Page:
One thing apparently did not happen, despite a rumor spread by Breitbart and other pro-gun news sources. The Nov. 18 shooting in a Duncan Walmart parking lot that resulted in the death of three people, including the gunman, was not stopped by an armed citizen who happened to be on the scene. The Duncan Police Department reported that a nearby witness with a gun approached after the shooting but did not confront or stop the gunman, who had already shot himself.
Oklahoma congressman Kevin Hern, meanwhile, has introduced an amendment to the federal Gun-Free School Zones Act that would exempt state-level permit holders from the law prohibiting guns within a 1,000-foot radius of a school.
High stakesFollowing months of inconclusive back-and-forth, Gov. Stitt announced Dec. 17 that he would be taking over tribal casino gaming compact negotiations after Attorney General Mike Hunter’s office officially withdrew.
Tribal casinos — which, according to the 2019 National Indian Gaming Association report have an annual statewide economic impact of $9.25 billion — paid $139 million to the state in exclusivity fees in 2018. However, Stitt, in an op-ed published in Tulsa World in July, announced plans to renegotiate the rates tribes pay for the exclusive right to operate casinos. The original compacts — which require tribes to pay 4-10 percent of casino revenue to the state — were negotiated in 2004 in accordance with a voter-approved ballot initiative. While Stitt claims the 2004 agreement expires Jan. 1, tribal representatives insist that the original compacts will automatically renew for 15 years if both sides do not agree to renegotiate the terms before then.
So far, this disagreement has prevented any further negotiations. While Oklahoma Indian Gaming Association chairman Matt Morgan told Associated Press (AP) that he expects casinos will continue to operate as usual with or without a new agreement after Jan. 1, Stitt — who has previously warned that tribal casinos will be operating illegally after the New Year without new compacts and also threatened to open the state up to commercial casinos — urged tribal leaders to sign an extension to the original agreement.
“The language in this extension will allow each side who signs on to the extension to retain their legal positions,” Stitt said at the Dec. 17 press conference. “I want business to continue as usual while we resolve this dispute.”
Morgan said automatic renewal is not up for debate.
“Tribal leadership has been clear from the beginning — if he acknowledges auto-renewal, we’ll sit down and negotiate with him,” Morgan told AP. “But clearly he does not want to do that.”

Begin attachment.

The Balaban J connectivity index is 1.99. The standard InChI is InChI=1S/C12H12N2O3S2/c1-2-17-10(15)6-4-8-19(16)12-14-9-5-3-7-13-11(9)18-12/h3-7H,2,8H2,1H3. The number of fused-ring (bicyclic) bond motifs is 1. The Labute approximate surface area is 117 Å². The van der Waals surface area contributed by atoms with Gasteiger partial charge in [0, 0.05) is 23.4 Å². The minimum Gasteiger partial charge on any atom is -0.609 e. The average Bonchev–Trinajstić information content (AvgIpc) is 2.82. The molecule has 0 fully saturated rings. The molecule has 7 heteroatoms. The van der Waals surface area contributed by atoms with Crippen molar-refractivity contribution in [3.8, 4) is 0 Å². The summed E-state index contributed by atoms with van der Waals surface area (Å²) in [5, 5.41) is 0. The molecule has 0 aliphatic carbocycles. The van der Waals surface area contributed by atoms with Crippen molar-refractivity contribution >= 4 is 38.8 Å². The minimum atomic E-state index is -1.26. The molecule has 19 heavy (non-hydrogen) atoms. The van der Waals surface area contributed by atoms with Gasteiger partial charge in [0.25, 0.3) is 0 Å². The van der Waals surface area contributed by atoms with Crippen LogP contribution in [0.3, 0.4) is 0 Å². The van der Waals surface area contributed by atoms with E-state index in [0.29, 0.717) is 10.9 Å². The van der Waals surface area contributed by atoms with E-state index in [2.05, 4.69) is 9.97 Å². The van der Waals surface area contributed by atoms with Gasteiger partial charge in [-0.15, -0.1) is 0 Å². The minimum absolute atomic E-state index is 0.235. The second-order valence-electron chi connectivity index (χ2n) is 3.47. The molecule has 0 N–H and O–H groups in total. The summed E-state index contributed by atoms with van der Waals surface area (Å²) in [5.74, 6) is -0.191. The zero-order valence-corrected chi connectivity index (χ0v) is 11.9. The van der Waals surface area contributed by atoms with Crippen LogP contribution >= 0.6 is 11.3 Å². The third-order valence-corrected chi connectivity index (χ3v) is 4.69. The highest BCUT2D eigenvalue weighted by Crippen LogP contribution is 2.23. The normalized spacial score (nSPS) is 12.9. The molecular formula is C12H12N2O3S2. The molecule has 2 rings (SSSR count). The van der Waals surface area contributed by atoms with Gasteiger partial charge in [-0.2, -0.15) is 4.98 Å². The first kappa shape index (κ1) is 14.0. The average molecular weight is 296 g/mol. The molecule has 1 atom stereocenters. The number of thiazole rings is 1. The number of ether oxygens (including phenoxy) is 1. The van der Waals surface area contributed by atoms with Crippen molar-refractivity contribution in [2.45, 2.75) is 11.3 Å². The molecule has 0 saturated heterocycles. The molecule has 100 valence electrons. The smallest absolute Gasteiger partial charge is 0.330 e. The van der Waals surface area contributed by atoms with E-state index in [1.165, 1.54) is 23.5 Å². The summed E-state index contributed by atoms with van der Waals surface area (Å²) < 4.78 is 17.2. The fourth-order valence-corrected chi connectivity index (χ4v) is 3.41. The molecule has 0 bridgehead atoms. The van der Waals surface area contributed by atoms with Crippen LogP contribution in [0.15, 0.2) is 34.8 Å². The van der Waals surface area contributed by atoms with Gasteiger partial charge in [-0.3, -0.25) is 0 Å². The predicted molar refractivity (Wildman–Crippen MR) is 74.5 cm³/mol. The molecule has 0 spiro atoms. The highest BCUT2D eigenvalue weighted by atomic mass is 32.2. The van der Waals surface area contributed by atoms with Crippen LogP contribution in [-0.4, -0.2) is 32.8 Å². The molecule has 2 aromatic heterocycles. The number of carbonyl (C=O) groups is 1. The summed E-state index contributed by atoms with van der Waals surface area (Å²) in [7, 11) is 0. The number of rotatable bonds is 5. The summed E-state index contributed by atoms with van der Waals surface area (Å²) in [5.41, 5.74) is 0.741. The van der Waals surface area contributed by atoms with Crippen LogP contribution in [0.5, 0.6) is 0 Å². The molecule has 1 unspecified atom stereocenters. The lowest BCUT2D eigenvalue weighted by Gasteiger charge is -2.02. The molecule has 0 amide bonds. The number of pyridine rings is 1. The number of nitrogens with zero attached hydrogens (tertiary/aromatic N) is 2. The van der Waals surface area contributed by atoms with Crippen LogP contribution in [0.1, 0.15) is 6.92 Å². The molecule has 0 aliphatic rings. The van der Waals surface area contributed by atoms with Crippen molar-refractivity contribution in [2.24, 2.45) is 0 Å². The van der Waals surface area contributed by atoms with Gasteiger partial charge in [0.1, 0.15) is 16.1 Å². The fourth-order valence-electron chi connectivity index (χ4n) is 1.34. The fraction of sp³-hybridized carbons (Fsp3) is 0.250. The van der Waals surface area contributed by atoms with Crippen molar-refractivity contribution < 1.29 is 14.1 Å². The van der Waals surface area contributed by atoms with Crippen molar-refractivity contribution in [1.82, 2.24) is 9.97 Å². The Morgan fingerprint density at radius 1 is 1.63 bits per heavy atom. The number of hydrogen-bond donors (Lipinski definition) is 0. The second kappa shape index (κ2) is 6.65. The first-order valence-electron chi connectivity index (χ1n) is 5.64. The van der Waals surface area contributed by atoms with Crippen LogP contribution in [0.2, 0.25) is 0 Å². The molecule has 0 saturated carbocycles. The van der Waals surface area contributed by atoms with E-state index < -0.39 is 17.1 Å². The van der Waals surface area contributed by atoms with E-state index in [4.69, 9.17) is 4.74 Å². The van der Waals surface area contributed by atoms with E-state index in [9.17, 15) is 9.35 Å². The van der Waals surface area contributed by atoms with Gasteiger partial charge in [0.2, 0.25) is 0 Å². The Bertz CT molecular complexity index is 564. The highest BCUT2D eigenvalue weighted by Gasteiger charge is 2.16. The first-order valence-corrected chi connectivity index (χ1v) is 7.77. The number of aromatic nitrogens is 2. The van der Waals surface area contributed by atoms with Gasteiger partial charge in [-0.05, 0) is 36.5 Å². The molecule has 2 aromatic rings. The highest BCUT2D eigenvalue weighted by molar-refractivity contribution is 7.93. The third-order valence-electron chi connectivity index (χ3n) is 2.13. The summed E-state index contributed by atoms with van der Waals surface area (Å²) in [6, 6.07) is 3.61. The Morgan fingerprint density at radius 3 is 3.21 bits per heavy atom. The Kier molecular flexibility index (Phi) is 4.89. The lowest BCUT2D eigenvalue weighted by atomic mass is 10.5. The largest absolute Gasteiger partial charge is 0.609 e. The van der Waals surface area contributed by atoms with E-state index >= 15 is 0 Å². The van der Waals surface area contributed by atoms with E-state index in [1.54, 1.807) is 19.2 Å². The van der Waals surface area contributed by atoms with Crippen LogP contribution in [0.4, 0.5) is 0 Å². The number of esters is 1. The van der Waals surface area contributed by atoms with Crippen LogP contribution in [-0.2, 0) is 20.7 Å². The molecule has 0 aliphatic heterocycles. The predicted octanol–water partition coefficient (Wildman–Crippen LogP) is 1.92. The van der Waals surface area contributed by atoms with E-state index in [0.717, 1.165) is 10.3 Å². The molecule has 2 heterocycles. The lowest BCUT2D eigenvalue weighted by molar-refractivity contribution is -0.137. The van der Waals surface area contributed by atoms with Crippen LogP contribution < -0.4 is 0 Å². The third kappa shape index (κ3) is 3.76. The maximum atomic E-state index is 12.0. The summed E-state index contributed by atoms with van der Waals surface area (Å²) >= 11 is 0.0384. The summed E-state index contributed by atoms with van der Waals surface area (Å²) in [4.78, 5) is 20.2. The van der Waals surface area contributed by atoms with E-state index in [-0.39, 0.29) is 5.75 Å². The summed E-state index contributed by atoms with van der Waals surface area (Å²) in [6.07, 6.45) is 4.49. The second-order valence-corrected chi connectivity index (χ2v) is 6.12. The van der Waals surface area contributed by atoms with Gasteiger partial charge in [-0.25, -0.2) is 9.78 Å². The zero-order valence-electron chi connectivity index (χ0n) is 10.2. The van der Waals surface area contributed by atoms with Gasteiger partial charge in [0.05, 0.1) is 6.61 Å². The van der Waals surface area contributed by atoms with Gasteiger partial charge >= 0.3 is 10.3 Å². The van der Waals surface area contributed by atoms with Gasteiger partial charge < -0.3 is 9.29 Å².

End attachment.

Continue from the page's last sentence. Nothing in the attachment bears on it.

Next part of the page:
Trendy diningPerhaps there is no better indicator of shifting dining trends over the last decade than the introduction of curated, hip food halls as the cooler, less corporate cousin of the mall fall court.
As more diners want locally owned and mindfully sourced product options, the trend has continued to a food hall model, which started in Europe before prominent concepts in Denver, Chicago and Dallas served as inspiration for Oklahoma City.
At the start of the decade, food trucks were all the rage. They provided a mobile kitchen for young chefs and restaurateurs without the capital needed for a full brick-and-mortar location. Now, food halls are positioning themselves as a perfect restaurant incubator — free of having to chase customers in a food truck that is also at the will of unpredictable weather. A pair of food halls opened in Oklahoma City in 2019.
- A referendum filed in August to let voters decide whether or not to allow permitless carry failed to gain enough signatures.
The Collective Kitchens + Cocktails, 308 NW 10th St., opened in Midtown this summer after months of delays with 11 possible micro-kitchens — mostly filled with local chefs — around a large central bar and multiple patios. Parlor OKC opened in Deep Deuce at 11 NE Sixth St. in September with seven kitchens, two bars and a rooftop patio. Parlor is an extension of a concept started in Kansas City, and it brought three successful kitchens from its first food hall to Oklahoma City, mixed with local chefs curated by Oklahoma City chef and consultant Robert Black, who manages both locations.
Each food hall provides different blueprints for its chefs. The Collective doesn’t charge rent, instead supplying equipment, logos and promotions in exchange for a percentage of sales. Parlor locks kitchens into leases, but each kitchen keeps all of its profits. One kitchen has already closed at The Collective, but it will be announcing two more additions in early 2020. It’s only a matter of time before one of the kitchens at either concept opens its own brick-and-mortar, and the cycle will continue.
MAPS generationWhen Oklahoma City mayor Ron Norick pitched the idea of using a temporary 1-cent sales tax to pay for Metropolitan Area Projects (MAPS) in 1993 to improve the city’s infrastructure and image, he had to literally go door-to-door to gain enough support for it to pass.
In 2019, the city — largely driven by the generation that grew up with MAPS’ success — approved the most ambitious and inclusive version of the project as MAPS 4 passed with 72 percent support, even though turnout was low.
In total, 16 individual projects make up MAPS 4 have a projected budget of $978 million that includes entertainment enhancements, city and park infrastructure and — for the first time in MAPS history — social needs like mental health support and affordable housing.
The tax will be collected over the next eight years. By comparison, MAPS 3 was collected over seven years and nine months and it will ultimately take about 12 years to implement all of its projects, according to mayor Holt.
A MAPS 4 citizen advisory board will be created in 2020 to determine implementation and the order of each project. Because the city uses a pay-as-you-go model — not starting work until a project is fully funded to avoid debt — it will take time before work begins.
The overall program has marked $140 million for improving the city’s park systems; $87 million for sidewalks, bike lanes, trails and street lights; $87 million for buses and city transit; $71 million for an “Innovation District” that will encourage job creation and diversification of the city economy; $115 million for improvement at Chesapeake Energy Arena; $63 million for a multipurpose coliseum at Oklahoma State Fair Park; $50 million for affordable housing; $40 million for a mental health services center; $38 million for an animal shelter; $38 million for a Palomar family justice center to assist victims of domestic abuse and sexual assault; $30 million for road beautification; $16 million to renovate Freedom Center and establish the Clara Luper Center as a civil rights museum for Oklahoma City, and $17 million for a diversion hub to reduce pressure on the overcrowded Oklahoma County jail.